Should I Warn the Neighbors?

“Should I warn the neighbors?”

We are lighting a smoke bomb today. I’m good at this. If the wind is favorable, the smoke will travel to the top of the old, oak tree that towers over my driveway. No one called the fire department in a panic last time. The man across the street lingered in his own driveway sweeping leaves that didn’t exist just so he could watch, but we avoided the sirens and red and blue lights.

Still, it’s a dilemma. Do we alert people or not?

This time we are shooting a stop-motion video in Barbie-doll scale. The smoke bomb for this shoot is full, human-sized. I could engulf a pink, plastic convertible many times bigger than the one my Ken doll occupies. That is a lot of smoke. It should make for a good sequence of stop-motion pictures, unless I am engulfed in smoke too, in which case I will simply keep snapping and hope for the best.

We are using fake blood for this video as we did for the last, “The Fake Guy”. I know a recipe that looks convincing and has a great splatter property. It is made almost entirely of powdered sugar with just a bit of cocoa and a massive amount of red food coloring. Yes, it’s edible. Yes, it’s gross. What is the amount of blood needed for a Barbie-doll bombing accident? Last time, I mixed a cup. I needed a teaspoon. Those dolls were small. I am good at math, but I tend to overdo things.

Ken’s doll double required some post-apocalyptic mutilation. I didn’t want to damage him too much, so I used a small hammer and tapped. That was pointless. Who knew that plasti-Ken had #absofsteel? I grabbed my industrial goggles – no selfies here – and the big hammer and pounded away with all my might. An exhausted 30 minutes later, and Barbie’s beau has a few gaping wounds.

“Should I warn the neighbors?”

What would you say? “Hey, I’m shooting a stop-motion video with Barbie dolls in my driveway. I’m going to be spilling fake blood and lighting a large smoke bomb. Please don’t panic when you see the mini-mushroom cloud rising above my roof line.”

My children think I’m weird and funny. That’s a good thing. It keeps them interested, laughing and engaged. My antics also teach them to think outside of the proverbial, collective box and take creative risks. We will be all hands on the “deck” of my driveway. At least one of them will be standing by with buckets of water should anything go wrong. What could possibly go wrong?

My only real dilemma:

“Should I warn the neighbors?”

~

Words and Photography ©2017 Tanya Cliff ~ to contact me

Entry posted in short stories. Bookmark the permalink.

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The Fake Guy

You never know what they are going to cover on the “fake news” these days.

~

Words and Video ©2017 Tanya Cliff ~ to contact me

Posted in film. Bookmark the permalink.

Ricky Baker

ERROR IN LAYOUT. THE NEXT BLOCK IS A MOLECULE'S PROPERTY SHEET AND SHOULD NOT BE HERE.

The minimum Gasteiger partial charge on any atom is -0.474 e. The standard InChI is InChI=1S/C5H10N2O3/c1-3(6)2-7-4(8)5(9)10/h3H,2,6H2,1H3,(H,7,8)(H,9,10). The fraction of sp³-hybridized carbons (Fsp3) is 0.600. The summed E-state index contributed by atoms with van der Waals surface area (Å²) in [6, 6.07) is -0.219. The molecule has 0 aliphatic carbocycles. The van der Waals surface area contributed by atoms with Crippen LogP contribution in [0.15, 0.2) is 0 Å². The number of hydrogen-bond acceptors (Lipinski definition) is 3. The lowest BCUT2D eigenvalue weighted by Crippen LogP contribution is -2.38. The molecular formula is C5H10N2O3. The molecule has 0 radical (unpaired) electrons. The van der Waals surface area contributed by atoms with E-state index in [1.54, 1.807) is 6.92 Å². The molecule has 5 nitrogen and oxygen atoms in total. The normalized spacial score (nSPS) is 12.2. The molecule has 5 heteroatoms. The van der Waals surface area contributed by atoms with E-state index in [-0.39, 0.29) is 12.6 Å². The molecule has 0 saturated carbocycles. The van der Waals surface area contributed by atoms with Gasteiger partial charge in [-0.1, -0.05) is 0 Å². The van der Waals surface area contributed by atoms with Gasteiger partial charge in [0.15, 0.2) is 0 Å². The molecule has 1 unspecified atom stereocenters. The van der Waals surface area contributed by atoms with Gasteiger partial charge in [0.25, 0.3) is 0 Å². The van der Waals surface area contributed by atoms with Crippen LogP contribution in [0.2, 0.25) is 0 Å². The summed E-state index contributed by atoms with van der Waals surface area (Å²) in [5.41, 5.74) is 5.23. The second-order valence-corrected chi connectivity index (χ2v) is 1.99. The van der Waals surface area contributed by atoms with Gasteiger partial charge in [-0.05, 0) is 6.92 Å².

roots of child neglect,

contort Ricky Baker’s feet,

strong hands cut safe paths.

(haiku inspired by Taika Waititi’s 2016 film, “Hunt for the Wilderpeople”)

How do Ricky Bakers keep from stumbling over the roots of child neglect? They are the refuse of an adult world that fails them frequently. Juggled around foster care, their only possessions fitting in the bags they carry, these children often end up in juvenile detention centers or worse. The problem impacts minority children disproportionately.

How do Ricky Bakers find safe paths to travel in this life? Hunt for the Wilderpeople, directed and adapted by Taika Waititi from the Barry Crump novel, Wild Pork and Watercress, explores the question with the perfect mix of quirky humor, adventure in the gorgeous New Zealand bush and pointed social commentary. The movie follows Hec (Sam Neill) and Ricky (Julian Dennison) into the wilderness to flee a child welfare officer (Rachel House) determined to place Ricky in juvenile detention through a police response that escalates out of control. This is a wonderful film that gives voice to the kind of love it takes to rescue a child and change a life.

If you haven’t seen Hunt for the Wilderpeople, DO! I rarely shout. Take it to heart.

How do Ricky Bakers find strong hands to secure their futures?  In 2016, my writing was selected to be given to children in a juvenile detention center to foster creative expression and encourage them to develop their unique talents. One girl found so much inspiration in that work that she took it with her when she successfully transitioned into foster care and used it for a school presentation for her new classmates. She continues to explore her gifts in art and writing. We can reach them by taking an interest in their lives one child at a time.

So the real question:

What are we each willing to do to help the Ricky Bakers of this world walk straight and fruitful paths?

Words and Photography ©2017 Tanya Cliff ~ to contact me

Entry posted in haiku & filmBookmark the permalink.

 

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